The US Centers for Disease Control and Prevention released new COVID-19 guidelines on Monday, allowing people who have been fully vaccinated to gather indoors, unmasked, with people who have also received their jabs.

Fully vaccinated people can also meet with people from one other household indoors without masks so long as the unvaccinated people are not at high risk of severe COVID-19, AFP quoted CDC director Rochelle Walensky as saying. 

Also Read | Joe Biden to give primetime address marking a year of the pandemic in the US

Fully-vaccinated people who come into contact with someone who has COVID-19 also won’t need to take a test or quarantine unless they show symptoms — unless they live in a congregate setting like a nursing home or correctional facility.

The recommendations came as US states were moving to reopen schools and businesses amid a drop in cases.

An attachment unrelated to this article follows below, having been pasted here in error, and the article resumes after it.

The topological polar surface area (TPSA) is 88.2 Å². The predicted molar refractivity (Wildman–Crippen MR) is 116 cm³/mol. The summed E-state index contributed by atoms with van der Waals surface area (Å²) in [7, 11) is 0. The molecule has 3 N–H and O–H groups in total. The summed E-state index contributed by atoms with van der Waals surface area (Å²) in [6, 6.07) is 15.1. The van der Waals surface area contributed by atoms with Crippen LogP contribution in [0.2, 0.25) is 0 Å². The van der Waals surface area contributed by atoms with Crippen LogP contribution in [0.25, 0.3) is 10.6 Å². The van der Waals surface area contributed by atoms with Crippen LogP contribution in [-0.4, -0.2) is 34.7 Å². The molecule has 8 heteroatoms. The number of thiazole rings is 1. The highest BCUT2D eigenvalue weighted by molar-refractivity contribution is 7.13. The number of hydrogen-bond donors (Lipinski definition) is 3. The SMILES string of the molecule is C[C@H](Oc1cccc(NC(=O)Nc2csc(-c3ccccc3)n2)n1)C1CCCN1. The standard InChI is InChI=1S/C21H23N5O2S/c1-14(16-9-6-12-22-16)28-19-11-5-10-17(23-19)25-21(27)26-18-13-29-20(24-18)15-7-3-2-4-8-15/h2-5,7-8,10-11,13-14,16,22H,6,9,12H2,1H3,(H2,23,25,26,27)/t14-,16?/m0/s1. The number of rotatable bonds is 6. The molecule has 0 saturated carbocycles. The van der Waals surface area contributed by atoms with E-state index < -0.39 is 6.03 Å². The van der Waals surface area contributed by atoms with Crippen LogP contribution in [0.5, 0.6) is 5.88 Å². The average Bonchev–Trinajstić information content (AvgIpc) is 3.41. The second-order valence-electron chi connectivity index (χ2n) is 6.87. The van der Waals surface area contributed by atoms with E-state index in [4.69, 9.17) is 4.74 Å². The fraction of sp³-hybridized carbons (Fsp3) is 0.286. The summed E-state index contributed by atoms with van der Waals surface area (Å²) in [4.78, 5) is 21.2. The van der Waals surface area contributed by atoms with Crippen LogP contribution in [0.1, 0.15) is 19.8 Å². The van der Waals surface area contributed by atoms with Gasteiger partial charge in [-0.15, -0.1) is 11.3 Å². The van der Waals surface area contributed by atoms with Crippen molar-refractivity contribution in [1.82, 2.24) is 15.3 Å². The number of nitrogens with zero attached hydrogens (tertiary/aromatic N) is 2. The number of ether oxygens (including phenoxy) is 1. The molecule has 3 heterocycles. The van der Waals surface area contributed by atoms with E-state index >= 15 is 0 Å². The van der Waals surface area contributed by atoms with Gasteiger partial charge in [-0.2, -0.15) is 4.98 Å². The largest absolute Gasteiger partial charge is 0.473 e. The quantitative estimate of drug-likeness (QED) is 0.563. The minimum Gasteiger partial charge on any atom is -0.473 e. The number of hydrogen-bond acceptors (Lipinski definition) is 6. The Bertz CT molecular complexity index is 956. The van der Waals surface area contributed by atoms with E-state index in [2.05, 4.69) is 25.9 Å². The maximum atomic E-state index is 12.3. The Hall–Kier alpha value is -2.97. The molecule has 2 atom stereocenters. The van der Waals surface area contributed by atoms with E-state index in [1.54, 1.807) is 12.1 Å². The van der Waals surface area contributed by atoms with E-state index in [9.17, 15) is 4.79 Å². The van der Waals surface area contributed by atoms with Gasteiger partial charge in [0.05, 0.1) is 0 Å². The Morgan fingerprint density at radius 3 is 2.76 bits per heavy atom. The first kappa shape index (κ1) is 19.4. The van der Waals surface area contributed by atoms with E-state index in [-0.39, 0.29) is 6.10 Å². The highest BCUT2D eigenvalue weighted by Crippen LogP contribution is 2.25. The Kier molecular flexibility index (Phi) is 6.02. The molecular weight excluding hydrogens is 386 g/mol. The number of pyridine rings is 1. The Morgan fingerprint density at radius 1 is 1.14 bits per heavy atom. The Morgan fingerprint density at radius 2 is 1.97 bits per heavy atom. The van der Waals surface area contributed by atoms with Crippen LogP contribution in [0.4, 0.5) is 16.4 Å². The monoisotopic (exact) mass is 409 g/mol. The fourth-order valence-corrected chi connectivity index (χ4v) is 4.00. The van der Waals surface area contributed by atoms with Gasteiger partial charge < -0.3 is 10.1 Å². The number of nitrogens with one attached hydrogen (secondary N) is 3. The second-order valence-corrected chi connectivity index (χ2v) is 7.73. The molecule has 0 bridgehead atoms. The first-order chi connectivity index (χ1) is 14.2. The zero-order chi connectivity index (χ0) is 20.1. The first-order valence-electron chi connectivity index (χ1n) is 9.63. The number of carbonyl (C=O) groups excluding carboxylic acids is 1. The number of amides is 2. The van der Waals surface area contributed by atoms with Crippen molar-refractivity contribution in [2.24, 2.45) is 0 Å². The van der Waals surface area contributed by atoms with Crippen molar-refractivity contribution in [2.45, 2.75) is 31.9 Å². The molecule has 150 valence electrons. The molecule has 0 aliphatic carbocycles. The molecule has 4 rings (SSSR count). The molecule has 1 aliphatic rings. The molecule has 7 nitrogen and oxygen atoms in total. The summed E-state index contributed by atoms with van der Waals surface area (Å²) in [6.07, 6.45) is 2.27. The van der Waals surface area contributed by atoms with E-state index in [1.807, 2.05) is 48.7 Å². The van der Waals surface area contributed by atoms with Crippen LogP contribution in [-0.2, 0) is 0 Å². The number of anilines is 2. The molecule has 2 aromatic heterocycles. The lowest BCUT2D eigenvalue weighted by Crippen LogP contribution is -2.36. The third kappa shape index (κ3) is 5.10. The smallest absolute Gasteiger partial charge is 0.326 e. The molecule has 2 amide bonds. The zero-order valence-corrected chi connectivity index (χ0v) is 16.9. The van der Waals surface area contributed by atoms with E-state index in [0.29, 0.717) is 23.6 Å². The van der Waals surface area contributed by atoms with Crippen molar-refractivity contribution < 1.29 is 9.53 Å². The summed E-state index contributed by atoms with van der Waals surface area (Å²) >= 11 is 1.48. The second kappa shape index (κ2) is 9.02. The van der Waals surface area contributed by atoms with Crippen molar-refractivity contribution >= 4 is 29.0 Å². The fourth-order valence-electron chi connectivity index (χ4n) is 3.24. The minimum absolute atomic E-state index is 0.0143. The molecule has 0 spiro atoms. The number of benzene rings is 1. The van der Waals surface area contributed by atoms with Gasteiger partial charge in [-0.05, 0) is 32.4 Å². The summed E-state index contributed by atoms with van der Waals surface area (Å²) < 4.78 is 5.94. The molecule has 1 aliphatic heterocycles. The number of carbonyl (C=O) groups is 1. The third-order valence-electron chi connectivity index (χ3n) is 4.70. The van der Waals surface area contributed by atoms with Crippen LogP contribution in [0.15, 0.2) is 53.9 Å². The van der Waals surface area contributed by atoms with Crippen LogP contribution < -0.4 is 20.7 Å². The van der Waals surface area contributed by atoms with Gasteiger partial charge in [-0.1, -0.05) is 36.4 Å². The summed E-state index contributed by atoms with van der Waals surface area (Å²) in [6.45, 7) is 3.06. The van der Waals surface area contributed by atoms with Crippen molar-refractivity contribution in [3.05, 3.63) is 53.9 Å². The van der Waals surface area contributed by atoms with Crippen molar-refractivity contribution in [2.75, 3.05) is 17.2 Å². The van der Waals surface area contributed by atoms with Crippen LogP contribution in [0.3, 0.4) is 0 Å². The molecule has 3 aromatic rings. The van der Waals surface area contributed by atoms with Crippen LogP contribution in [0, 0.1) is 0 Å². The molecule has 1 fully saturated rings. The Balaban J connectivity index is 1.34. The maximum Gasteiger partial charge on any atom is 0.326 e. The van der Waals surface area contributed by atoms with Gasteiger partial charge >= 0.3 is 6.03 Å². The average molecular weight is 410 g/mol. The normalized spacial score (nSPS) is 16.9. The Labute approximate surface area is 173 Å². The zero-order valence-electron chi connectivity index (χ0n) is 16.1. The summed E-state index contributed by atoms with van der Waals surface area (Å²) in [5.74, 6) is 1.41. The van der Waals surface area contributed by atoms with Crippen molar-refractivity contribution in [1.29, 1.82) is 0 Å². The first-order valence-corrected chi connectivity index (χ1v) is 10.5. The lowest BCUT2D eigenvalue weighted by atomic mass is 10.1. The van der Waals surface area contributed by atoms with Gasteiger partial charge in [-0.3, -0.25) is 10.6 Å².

Some 59 million Americans have now received one or more vaccine doses — about 23% of the adult population — and the immunisation rate has been steadily rising after a shaky start.

People are considered fully vaccinated two weeks after their second dose in a two-dose series, like the Pfizer or Moderna vaccines, or two weeks after a single-dose vaccine like Johnson & Johnson’s.

Also Read | Children in England to go back to school after two-month lockdown

While the new guidance will come as welcome news, particularly for the elderly who are now free to visit with their healthy children and grandchildren, many restrictions have not changed.

The CDC continues to recommend that fully-vaccinated people wear masks and maintain social distancing in public, or in indoor gatherings involving people from more than one household.

And the new guidance does not apply to meetings with people who have underlying conditions that place them at higher risk for severe COVID.

Also Read | India’s vaccine rollout has ‘rescued the world’ from the COVID-19 pandemic, says US scientist

The health agency also continues to recommend against attending larger gatherings and advises against domestic or foreign travel.

Scientists are now very confident that authorised COVID vaccines protect people against severe disease and death.

There is also growing evidence that they stop infections — though probably not at the same rate as they stop disease — but more research is needed to get a firmer idea.